SMASH 2000 was originally designed to help shooters improve their chances of hitting a target on their first shot, even when tired or stressed. This, in turn, would help improve the effectiveness of individual troops, as well as reduce their vulnerability to enemy forces and potentially help limit collateral damage.
However, the potential utility of firearms equipped with SMASH 2000, as well as broader applications of the underlying technology, in defense against small drones has been evident for some time. Last year, footage emerged showing U.S. personnel assigned to Joint Special Operations Task Force-Operation Inherent Resolve (SOJTF-OIR) in Syria training to use M4A1 rifles equipped with these sighting systems in this specific role. In March of this year, Smart Shooter revealed that it was working on a new intelligent aiming system derived from the SMASH 2000 for the US military as part of the Pentagon. Directorate of Technical Support for Irregular Warfare‘s (IWTSD) Weapons Overnight Individual Optics Program (IWOO).
Smart Shooter did not specify on which weapons the Marine Corps might seek to test the SMASH 2000 on, but the service’s M4A1 rifles, along with its M27 infantry automatic rifles, would be immediate potential platforms. The M27 is a variant of the Heckler and Koch HK416 rifle, an AR-15 / M16 derivative that primarily differs from many other pistols in the series, such as the M4A1, in that it uses a physical gas piston as its operating mechanism. basic rather than what is called “direct impact”. A pistol that works by direct impact siphons some of the propellant gas generated by the firing of a shell and uses it to cycle the internal action. You can read more about the differences between the HK416 and earlier AR-15 / M16 types here.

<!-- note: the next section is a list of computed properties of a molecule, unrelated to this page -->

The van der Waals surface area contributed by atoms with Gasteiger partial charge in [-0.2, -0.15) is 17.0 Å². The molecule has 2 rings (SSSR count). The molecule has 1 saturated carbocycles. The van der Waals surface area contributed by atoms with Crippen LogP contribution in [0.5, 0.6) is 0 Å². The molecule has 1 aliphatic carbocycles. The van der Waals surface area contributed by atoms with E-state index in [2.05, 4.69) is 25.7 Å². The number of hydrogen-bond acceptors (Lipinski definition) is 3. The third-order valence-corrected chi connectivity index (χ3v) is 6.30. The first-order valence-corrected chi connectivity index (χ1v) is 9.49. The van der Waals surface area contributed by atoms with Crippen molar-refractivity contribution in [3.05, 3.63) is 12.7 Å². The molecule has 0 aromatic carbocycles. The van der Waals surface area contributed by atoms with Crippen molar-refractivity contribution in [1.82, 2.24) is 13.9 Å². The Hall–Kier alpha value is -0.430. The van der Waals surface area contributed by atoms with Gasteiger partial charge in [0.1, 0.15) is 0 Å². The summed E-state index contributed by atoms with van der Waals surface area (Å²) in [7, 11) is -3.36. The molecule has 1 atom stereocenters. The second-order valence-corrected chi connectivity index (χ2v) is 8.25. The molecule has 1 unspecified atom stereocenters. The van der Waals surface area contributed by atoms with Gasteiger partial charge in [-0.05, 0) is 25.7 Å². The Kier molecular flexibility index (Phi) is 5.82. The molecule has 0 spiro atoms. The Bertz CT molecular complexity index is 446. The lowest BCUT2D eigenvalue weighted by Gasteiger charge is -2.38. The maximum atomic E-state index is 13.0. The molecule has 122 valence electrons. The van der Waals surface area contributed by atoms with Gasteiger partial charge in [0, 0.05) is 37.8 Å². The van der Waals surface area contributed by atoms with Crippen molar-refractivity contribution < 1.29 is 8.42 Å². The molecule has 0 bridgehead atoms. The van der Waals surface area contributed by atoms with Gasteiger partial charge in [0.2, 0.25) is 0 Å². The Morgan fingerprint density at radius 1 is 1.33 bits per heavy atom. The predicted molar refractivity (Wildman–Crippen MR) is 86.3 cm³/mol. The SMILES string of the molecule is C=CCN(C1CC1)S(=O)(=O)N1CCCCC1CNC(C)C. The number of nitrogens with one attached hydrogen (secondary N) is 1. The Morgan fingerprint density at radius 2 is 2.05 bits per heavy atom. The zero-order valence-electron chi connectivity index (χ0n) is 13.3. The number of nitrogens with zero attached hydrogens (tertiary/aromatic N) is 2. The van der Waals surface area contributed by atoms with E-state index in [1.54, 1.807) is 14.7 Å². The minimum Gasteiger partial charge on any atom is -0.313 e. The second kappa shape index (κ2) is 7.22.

The AR-15 / M16 types in service with the Navy are likely to be at least among the platforms that NSWC Crane will use to explore the applicability of Smart Shooter technology in the maritime domain as part of its CRADA with the company as well. . “This collaboration aims to perform a joint integration and evaluation of Smart Shooter technology with weapons and ammunition currently supporting the US Navy mission. With an increased likelihood of success for small unmanned aerial systems (sUAS) and increased range of engagement, Smart Shooter’s SMASH technology has the potential to increase the Navy’s ability to engage the sUAS at the individual level – using existing weapons and ammunition in stock, ”according to the company’s press release.
Regardless of the exact guns the Marines and Navy seek to test Smart Shooter systems on, it’s no surprise that both services are looking at this technology as a potential way to boost their counter-drone capabilities. In recent years, the entire US military has rushed to expand its defenses against various levels of unmanned aircraft, which now present real threats to US troops fighting overseas.
conduct operations on American soil.
“These small and medium-sized UAS are proliferating across the [area of operations] present a new and complex threat to our forces and those of our partners and allies, “said U.S. Marine Corps General Frank McKenzie, chief of U.S. Central Command (CENTCOM), who oversees U.S. military operations across the Middle Orient, especially to members of Congress, this year: “For the first time since the Korean War, we are operating without complete air superiority.
Reports of small drones hovering over or near sensitive US airspace, such as the site occupied by the US Army Terminal High-Altitude Area Defense (THAAD) missile defense battery in Guam, have only helped to augment. The potential risks unmanned systems pose to critical civilian infrastructure and other non-military targets also continue to grow.
These threats have also extended to the maritime domain. It’s hard not to see a slew of as yet unexplained incidents involving drones invading US warships off the coast of Southern California in 2019, which you can read more about in the past. War zone characteristic, as probably being a specific factor behind the new Navy CRADA with Smart Shooter.
With all of this in mind, Smart Shooter’s SMASH 2000, or other systems derived from its core technology, are clearly attracting increasing interest in the U.S. military as a whole, as part of efforts to establish new layers of defense against small drones – as well as making its personnel fire more accurately, overall.
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